Correspondence address

    ABSTRACT

    PURPOSE: To translate and adapt the ABEL - Auditory Behavior in Everyday Life - questionnaire into Brazilian Portuguese, and to establish the profile of auditory behavior in a group of children who use hearing aids.

    METHODS: The ABEL questionnaire was translated and back translated. This version was compared to the original version regarding semantic equivalence, generating a new version in Portuguese. After that, 31 parents of children fitted with hearing aids answered an anamnesis and the Portuguese version of the ABEL questionnaire. The scores obtained were related to the variables investigated in the anamnesis.

    RESULTS: Differences were found in the analysis of the aural-oral score for the variables degree of hearing loss and time of daily use of the hearing aid: children with milder degrees of hearing loss and/or children who use the hearing aid for longer periods showed better performances. There were also differences in total and auditory awareness scores for the variable time of daily use of the hearing aid, indicating that children who user their hearing aids for longer periods daily showed better performances.

    CONCLUSION: There was consistency between the versions generated during the translation of the questionnaire, allowing the formulation of its final version in Portuguese. Children with lower degrees of hearing loss and/or who use their hearing aids for longer periods have their daily activities less affected by the hearing loss. The ABEL questionnaire is an appropriate instrument to detail the development of auditory behaviors in children who use hearing aids.

    Keywords: Hearing loss; Hearing aids; Rehabilitation of hearing impaired; Questionnaires; Child

    RESUMO

    OBJETIVO: Traduzir e adaptar o questionário ABEL - Auditory Behavior in Everyday Life - para o Português Brasileiro e estabelecer o perfil do comportamento auditivo de crianças usuárias de aparelhos de amplificação sonora individual (AASI) por meio de sua aplicação.

    MÉTODOS: Foi realizada a tradução do questionário ABEL, seguida pela retrotradução. Esta versão foi comparada à original em relação à equivalência semântica, sendo gerada uma nova versão em Português. A partir disso, foram entrevistados 31 pais de crianças adaptadas com AASI. Todos responderam a uma anamnese e à versão em Português do questionário ABEL. Os escores obtidos na aplicação do instrumento foram relacionados às variáveis investigadas na anamnese.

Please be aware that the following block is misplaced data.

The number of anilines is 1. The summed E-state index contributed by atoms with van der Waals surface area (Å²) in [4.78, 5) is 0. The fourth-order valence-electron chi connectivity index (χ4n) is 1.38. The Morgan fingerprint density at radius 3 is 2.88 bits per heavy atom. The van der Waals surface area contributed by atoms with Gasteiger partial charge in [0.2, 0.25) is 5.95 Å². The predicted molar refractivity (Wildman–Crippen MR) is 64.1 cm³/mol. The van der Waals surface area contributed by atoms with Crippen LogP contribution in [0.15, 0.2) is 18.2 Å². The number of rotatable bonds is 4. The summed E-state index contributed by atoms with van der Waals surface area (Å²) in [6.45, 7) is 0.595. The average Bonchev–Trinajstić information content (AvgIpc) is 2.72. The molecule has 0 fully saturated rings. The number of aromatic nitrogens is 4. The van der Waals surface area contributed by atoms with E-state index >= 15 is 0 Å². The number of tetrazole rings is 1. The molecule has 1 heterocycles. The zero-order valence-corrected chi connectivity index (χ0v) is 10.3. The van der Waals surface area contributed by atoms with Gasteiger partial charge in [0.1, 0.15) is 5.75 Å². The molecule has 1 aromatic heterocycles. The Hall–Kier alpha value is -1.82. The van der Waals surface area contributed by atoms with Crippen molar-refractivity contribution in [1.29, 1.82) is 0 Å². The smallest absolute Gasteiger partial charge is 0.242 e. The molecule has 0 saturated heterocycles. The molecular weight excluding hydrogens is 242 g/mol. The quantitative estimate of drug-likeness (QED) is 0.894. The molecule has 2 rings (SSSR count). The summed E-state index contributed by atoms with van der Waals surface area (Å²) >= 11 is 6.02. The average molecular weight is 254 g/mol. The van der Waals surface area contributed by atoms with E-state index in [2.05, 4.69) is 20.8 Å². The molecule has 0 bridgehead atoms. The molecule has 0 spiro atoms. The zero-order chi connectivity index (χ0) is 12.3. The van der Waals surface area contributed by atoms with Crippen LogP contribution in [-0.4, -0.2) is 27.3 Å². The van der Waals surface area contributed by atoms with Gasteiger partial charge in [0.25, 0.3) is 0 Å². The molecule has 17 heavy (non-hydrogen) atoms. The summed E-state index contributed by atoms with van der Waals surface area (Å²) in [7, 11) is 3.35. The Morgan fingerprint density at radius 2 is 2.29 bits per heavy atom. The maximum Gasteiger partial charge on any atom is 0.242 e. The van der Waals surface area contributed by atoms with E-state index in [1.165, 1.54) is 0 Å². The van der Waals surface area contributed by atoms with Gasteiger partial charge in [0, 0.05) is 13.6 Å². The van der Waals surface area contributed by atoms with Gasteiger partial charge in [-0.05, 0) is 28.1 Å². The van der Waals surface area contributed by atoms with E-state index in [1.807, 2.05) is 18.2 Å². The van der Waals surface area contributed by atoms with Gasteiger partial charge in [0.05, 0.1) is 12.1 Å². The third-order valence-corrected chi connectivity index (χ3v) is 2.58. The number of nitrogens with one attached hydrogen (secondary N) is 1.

RESULTADOS: A análise do escore oral-aural revelou diferenças segundo as variáveis grau de perda auditiva e tempo de uso diário dos AASI, sendo que crianças com menores graus de perda e/ou que fazem uso dos AASI por mais tempo apresentam melhor desempenho. Em relação ao escore total e ao escore de consciência auditiva, houve diferenças segundo o tempo de uso diário dos AASI, indicando melhor desempenho daquelas que fazem uso dos AASI por mais tempo.

    CONCLUSÃO: Há coerência entre as versões geradas nas etapas de tradução do questionário, possibilitando a formulação de sua versão em Português. Crianças com menores graus de perda auditiva e/ou que referem maior tempo de uso diário de AASI têm suas atividades diárias menos comprometidas pela perda auditiva. O questionário ABEL é um instrumento apropriado para detalhar o desenvolvimento dos comportamentos auditivos de crianças usuárias de AASI.

    Descritores: Perda auditiva; Auxiliares de audição; Reabilitação de deficientes auditivos; Questionários; Criança

    INTRODUCTION

    The importance of investigating how the Auditory System receives, analyzes and organizes the acoustic information from the environment in children is due to the fact that changes arising from hearing loss in childhood restrict the experience in the beginning of life. That restriction modifies the auditory and language development, which interferes in the child's mental, social and educational development(1). The diagnosis of hearing loss is essential to establish the conduct of rehabilitation, whether it started with the selection and fitting of hearing aid devices (AASI) or opting for the cochlear implant.